Now, God in His mercy moved to help and deliver them.
Notice that God brought death at midnight:  “I will bring one more plague on Pharaoh and on Egypt.”
…Moses said, “Thus says the Lord: ‘About midnight I will go out into the midst of Egypt…” (11.1, 4).
*Psalm 135:8** \\ *8He destroyed the firstborn of Egypt, both of man and beast.
*Psalm 136:10** (NKJV) \\ *10To Him who struck Egypt in their firstborn, for His mercy /endures/ forever.
Certainly, there are parallels for us.
Let me apply these four lessons from the plagues to our lives in reverse order:
·         God is merciful and loving.
Therefore, He does not want to punish us for our sin.
·         God is just.
Therefore, He must punish our sin.
·         God is jealous.
He desires that none perish but that all repent and give Him glory.
He will not stand for lesser gods and the pursuit of evil in His creation.
·         God is all-powerful.
So, God purchased our redemption from the slave block of sin.
“Christ, our Passover, was sacrificed for us.”
(1 Cor 5.7)  Jesus Christ satisfied the righteous demands of God’s perfect justice and also gave opportunity for the demonstration of His great mercy and faithfulness to promises made in the Old Testament.
When indication of God’s displeasure came upon the Egyptians through the plagues, they could have repented and sought to glorify the true God.
Yet the more they were punished, the harder they became.
Because they had committed themselves to lesser gods like those of the Nile, the harvest, or the sun and sky.
Blood defiling the water, locusts tearing away at the harvest, and supernatural darkness overcoming the sun all point to the weakness of Egyptian gods and the power of the true God.
God brought ultimate judgment to these lesser gods and the Egyptians who served them through the 10th plague.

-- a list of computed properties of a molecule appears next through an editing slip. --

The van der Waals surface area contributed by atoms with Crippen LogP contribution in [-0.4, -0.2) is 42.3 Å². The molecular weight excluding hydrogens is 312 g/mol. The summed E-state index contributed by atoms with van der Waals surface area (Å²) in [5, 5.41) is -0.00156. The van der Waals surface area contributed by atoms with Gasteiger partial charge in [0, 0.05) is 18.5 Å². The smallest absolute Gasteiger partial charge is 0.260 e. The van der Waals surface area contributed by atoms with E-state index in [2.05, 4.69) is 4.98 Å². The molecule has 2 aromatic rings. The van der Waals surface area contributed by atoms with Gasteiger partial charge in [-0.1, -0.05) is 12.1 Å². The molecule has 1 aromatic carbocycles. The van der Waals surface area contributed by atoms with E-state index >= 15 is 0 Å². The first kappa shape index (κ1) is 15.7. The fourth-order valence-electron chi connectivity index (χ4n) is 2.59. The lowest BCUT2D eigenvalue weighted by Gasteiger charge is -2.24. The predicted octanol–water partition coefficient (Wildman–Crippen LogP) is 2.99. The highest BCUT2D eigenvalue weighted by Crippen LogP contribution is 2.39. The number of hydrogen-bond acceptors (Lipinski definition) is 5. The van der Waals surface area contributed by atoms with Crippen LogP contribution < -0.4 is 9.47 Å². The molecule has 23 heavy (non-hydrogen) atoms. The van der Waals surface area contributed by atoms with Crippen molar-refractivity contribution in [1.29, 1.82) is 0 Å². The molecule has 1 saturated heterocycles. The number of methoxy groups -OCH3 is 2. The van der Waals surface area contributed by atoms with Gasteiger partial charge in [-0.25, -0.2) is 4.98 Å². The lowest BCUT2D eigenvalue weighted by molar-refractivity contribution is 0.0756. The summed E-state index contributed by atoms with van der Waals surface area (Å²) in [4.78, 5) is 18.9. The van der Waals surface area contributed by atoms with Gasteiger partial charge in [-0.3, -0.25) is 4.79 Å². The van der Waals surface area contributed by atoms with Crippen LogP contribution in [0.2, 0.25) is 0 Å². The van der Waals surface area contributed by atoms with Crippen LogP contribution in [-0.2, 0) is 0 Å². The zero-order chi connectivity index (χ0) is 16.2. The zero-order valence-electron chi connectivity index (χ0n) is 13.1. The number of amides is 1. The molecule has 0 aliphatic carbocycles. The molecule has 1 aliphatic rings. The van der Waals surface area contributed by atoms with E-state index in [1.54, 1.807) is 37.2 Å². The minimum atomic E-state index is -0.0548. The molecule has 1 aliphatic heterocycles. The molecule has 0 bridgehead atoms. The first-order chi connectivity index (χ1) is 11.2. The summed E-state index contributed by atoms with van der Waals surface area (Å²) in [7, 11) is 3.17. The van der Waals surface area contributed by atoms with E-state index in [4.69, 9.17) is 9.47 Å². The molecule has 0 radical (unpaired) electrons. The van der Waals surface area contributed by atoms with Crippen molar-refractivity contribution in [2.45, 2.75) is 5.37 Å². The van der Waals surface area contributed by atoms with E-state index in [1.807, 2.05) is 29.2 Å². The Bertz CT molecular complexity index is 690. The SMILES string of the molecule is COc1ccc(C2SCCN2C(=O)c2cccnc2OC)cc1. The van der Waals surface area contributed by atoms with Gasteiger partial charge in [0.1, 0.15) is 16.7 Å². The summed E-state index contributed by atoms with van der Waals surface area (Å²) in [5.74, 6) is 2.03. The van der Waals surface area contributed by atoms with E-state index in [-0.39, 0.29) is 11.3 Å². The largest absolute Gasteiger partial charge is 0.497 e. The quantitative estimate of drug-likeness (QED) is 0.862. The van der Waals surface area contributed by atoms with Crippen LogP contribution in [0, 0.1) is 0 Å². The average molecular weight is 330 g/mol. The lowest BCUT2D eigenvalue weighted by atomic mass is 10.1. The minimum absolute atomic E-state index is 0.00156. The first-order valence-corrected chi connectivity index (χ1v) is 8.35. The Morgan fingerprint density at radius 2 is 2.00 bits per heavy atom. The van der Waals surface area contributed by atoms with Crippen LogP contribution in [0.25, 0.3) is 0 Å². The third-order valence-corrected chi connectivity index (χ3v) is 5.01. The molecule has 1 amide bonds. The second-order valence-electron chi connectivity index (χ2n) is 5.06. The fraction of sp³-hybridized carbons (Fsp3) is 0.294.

However, we need to remember that Israel faced the same plague.
God brought death at midnight to every house in Egypt.
He also visited every Israelite home in Goshen.
He would have killed all the firstborn sons in every Egyptian and Israelite home except for one thing:
Exodus 12:13 states, “Now the blood shall be a sign for you on the houses where you are.
And when I see the blood, I will pass over you; and the plague shall not be on you to destroy you when I strike the land of Egypt.
… 12.23 For the Lord will pass through to strike the Egyptians; and when He sees the blood on the lintel and on the two doorposts, the Lord will pass over the door and not allow the destroyer to come into your houses to strike you.”
While God distinguished between Egypt and Israel for many of the plagues, He did not do so for the last plague.
Because the Israelites deserved death just as the Egyptians did.
God taught Israel through the Passover event and its subsequent ceremony that He will not tolerate sin and man cannot save himself.
*/How had Israel sinned?/*
They rejected Moses, God’s prophet.
Exodus 5:21 records Israel’s words to Moses:  “Let the Lord look on you and judge, because you have made us abhorrent in the sight of Pharaoh and in the sight of his servants, to put a sword in their hand to kill us.”
Both Egypt and Israel deserved God’s judgment.
2.       They were idolatrous.
Joshua admonished Israel years after this event with the following words:  “Now therefore, fear the Lord, serve Him in sincerity and in truth, and put away the gods which your fathers served on the other side of the River and in Egypt.
Serve the Lord!” (Josh 24.14)
3.       They were sinners by birth just like all of us.
Romans 3.23 says, “All have sinned and fall short of the glory of God.”
The oppressed people of God are not an exception to this.
Israel and Egypt …Jews and Gentiles alike …all under sin (Rom 3.9).
The wages of sin is eternal death (Rom 6.23) and this death comes upon all men because all men sin (Rom 5.12).